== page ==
After using Blender for several months as a video editor, I began looking at my CPU utilization during a render; I was seeing an average of 35%. I began looking for ways to speed this up. I played with various settings in Blender with the hopes of reducing my render times, none were successful.
I also began to wonder if the problem may have something to do with Windows 10. I installed Manjaro and promptly downloaded Blender and tried the same test. No change, my render times were virtually identical.
Time to test Kdenlive. I had downloaded this software before, but I never put any time into learning it. I put the render settings as close as possible to those I had set in Blender and rendered out the same video I was testing with in Blender. WOW, what a difference. My render time in Kdenlive was 22 seconds. CPU utilization was near 100% throughout the rendering process. The render time in Blender was 1:28, basically four times slower. It appears to me that, at least with my hardware setup, Blender is only using the equvilant of one processing core for rendering video from the sequence editor.
If anyone else is experiencing this and knows a solution, please let me know. For those having the same issue and looking for an alternative, give Kdenlive a shot.
I am currently using Blender 2.77a. I am using an H.264 codec and MP3 audio output into an MPEG-4 container. My test video was a game clip recorded in 1080p at 60fps. My hardware is an Asus Z87 Hero with a i5 4670K @ 4.6Ghz 16GB DDR3 and a GTX780. Custom water cooling on the GPU and CPU; neither are overheating.
This test was done stricly with the video sequence editorusing Blender internal render engine, no 3D modelling. I have tested it with cycles render, but the result is the same. While I do use some transitions and effects in my videos, the test video does not include any; it is uncut, raw video. Hope this helps. Let me know if you need any more information.
I just want to add thet I am not trying to smear or be negative toward Blender in any way. It is a great piece of software. I am just looking to see if anyone else is having this issue and to help find a solution.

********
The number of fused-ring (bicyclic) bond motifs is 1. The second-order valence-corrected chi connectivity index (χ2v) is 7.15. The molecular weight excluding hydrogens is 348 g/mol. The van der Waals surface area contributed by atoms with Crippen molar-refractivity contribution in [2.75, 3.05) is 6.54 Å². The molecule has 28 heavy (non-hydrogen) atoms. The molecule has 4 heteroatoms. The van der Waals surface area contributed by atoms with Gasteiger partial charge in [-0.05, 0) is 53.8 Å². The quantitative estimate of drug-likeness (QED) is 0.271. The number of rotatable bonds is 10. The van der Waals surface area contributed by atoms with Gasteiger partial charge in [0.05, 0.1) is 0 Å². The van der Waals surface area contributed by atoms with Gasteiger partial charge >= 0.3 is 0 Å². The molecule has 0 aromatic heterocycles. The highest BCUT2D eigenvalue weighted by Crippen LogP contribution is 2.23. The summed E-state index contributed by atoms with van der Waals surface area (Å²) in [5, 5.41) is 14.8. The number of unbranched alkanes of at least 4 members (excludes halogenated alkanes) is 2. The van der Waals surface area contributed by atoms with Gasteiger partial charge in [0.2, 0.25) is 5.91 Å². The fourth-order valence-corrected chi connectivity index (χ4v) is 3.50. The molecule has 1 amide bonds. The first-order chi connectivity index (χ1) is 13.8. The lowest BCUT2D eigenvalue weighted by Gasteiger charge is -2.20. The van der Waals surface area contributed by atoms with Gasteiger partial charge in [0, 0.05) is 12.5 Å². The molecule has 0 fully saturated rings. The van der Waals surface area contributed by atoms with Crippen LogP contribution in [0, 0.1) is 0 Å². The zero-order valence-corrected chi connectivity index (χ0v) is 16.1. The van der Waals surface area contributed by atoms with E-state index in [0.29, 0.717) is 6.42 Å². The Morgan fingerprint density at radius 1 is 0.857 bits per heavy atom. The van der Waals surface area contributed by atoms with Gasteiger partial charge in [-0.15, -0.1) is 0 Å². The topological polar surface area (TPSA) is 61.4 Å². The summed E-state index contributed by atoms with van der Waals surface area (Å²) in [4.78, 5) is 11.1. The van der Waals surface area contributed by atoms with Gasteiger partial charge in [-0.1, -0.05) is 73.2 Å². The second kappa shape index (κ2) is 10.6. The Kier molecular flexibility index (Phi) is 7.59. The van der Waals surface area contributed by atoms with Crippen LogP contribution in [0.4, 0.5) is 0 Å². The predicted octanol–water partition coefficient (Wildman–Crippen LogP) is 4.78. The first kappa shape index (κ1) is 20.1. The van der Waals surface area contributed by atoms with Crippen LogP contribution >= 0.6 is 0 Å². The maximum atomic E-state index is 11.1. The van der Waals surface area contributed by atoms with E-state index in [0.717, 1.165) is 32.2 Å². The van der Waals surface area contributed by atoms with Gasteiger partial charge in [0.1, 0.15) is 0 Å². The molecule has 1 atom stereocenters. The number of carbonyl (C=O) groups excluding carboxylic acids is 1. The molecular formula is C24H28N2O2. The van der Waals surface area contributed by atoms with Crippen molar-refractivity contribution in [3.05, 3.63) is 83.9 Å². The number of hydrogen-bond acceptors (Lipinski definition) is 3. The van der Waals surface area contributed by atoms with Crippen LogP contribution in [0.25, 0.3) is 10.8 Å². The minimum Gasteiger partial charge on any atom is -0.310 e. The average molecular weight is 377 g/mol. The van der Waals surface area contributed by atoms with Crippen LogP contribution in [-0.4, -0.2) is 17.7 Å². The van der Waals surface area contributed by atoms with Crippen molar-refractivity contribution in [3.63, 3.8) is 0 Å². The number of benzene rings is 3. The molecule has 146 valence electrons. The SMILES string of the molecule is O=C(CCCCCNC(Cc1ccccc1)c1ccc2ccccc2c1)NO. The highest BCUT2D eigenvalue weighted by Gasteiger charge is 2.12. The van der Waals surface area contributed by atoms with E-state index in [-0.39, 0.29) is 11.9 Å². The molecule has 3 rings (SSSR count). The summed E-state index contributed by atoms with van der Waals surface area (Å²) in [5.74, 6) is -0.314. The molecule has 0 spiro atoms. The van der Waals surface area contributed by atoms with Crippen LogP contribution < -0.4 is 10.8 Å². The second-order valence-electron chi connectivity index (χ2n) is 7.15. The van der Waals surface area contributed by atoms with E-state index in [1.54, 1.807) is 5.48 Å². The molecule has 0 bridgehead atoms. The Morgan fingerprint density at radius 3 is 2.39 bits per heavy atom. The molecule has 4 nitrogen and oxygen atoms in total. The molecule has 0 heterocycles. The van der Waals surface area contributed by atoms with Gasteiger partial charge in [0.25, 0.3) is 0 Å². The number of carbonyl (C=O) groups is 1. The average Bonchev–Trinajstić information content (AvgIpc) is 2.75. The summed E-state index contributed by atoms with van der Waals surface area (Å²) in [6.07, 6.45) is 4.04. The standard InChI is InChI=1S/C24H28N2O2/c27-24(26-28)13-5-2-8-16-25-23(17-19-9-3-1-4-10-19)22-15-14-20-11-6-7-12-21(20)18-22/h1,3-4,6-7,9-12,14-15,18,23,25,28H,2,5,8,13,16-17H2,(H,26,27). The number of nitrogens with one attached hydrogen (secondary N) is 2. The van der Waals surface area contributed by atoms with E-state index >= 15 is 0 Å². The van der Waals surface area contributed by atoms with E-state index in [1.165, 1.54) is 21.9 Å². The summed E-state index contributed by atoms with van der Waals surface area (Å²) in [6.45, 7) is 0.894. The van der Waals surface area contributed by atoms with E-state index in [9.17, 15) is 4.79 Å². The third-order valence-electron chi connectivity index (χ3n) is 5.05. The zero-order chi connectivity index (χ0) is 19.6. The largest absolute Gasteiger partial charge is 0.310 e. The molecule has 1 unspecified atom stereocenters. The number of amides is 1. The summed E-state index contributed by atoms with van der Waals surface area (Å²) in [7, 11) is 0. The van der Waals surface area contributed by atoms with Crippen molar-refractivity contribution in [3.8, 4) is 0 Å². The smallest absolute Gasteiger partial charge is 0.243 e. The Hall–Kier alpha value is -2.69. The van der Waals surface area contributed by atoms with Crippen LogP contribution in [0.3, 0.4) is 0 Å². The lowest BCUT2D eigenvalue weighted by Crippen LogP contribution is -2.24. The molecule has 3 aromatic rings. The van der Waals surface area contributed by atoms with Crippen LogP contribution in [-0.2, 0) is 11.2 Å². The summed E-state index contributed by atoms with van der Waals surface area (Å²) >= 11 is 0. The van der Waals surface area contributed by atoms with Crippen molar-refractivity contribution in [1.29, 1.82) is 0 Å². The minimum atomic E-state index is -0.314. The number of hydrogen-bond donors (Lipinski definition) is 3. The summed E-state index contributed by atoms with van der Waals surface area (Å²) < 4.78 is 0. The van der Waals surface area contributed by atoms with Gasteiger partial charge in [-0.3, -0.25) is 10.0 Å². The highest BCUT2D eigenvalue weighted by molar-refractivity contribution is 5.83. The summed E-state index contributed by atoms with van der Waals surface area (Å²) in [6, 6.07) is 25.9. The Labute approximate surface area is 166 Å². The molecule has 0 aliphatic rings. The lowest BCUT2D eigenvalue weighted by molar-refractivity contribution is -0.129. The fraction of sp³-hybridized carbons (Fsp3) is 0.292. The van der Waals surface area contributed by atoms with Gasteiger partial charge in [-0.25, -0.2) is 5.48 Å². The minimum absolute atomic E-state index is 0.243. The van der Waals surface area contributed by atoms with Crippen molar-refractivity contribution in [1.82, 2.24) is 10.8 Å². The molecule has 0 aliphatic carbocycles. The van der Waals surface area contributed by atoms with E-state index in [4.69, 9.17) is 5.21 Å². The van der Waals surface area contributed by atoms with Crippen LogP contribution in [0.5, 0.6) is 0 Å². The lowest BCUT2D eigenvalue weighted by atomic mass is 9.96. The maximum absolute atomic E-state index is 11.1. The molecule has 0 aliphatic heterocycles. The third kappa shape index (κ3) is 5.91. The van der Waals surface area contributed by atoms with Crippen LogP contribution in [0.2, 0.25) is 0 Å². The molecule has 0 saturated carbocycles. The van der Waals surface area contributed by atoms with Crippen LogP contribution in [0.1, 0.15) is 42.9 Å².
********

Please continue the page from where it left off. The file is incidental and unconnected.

I haven't even used blender so far but I am very interested in it for video editing. I know that handbrake can use lots and lots of cores in some scenarios and the codec is a critical factor for that. H.264 should be able to use more than just one core, even without any effects or transitions. So this seems odd.
I just googled a bit and I think I found something. Scroll down to the last answer on this page.
Interesting. I have not seen that before. Although it seems a bit impractical, it would be fun to test. That is one thing I love about Blender, they seem to have thought of everything, in some manner or another.
Interesting reading... i will try it out next time i dive into blender render...
Multi-threaded encoding of videos is very finicky, it depends entirely on the codec and encoder for availability--and Blender does not offer a lot of flexibility here. Part of the problem is that for a codec like h264, every frame must be provided in order, while rendering on multiple threads will inherently finish the frames out of order and would need to be kept around (stalling) or stored somewhere until the encoder was ready (caching.)
Fortunately you can use the Frameskip option along with multiple instances of Blender. You need to set Blender to render each frame to a png file, give it a directory to store the frames, then save a new Blend file so these settings will be available to other instances. Secondly, give each Blender instance a different starting frame (one from 1, the second from 2, and so on) with each having a frameskip equal to the number of instances being used. Each instance will render a frame to a png file, skip the Frameskip number of frames, and move on, until the video's frames are fully rendered. This may also be used to distribute the rendering process across multiple machines if need be. Do be warned that the speed of your hard drive also comes in to play here--too many instances will end up waiting on the hard drive before they can write another frame, not actually going any faster.
This method will get your video out of the VSE, however its not shippable yet. You would then need to use an encoding program (probably ffmpeg) to take the directory full of pngs and compress that to your file. Using ffmpeg at the command line is a lot less convenient than simply hitting export, however there is one major benefit: you get complete control over the encoding process in this way, including whether to use multi-threaded h264 support, and better control over encoding (Blender and even some commercial tools won't allow you to specify CRF settings).
I was stitching few clips together in Blender's Video Sequence Editor and noticed that it only used one core. Solution? Break up the video into separate parts render in parallel in X threads where X is your core/thread count. Then stitch those.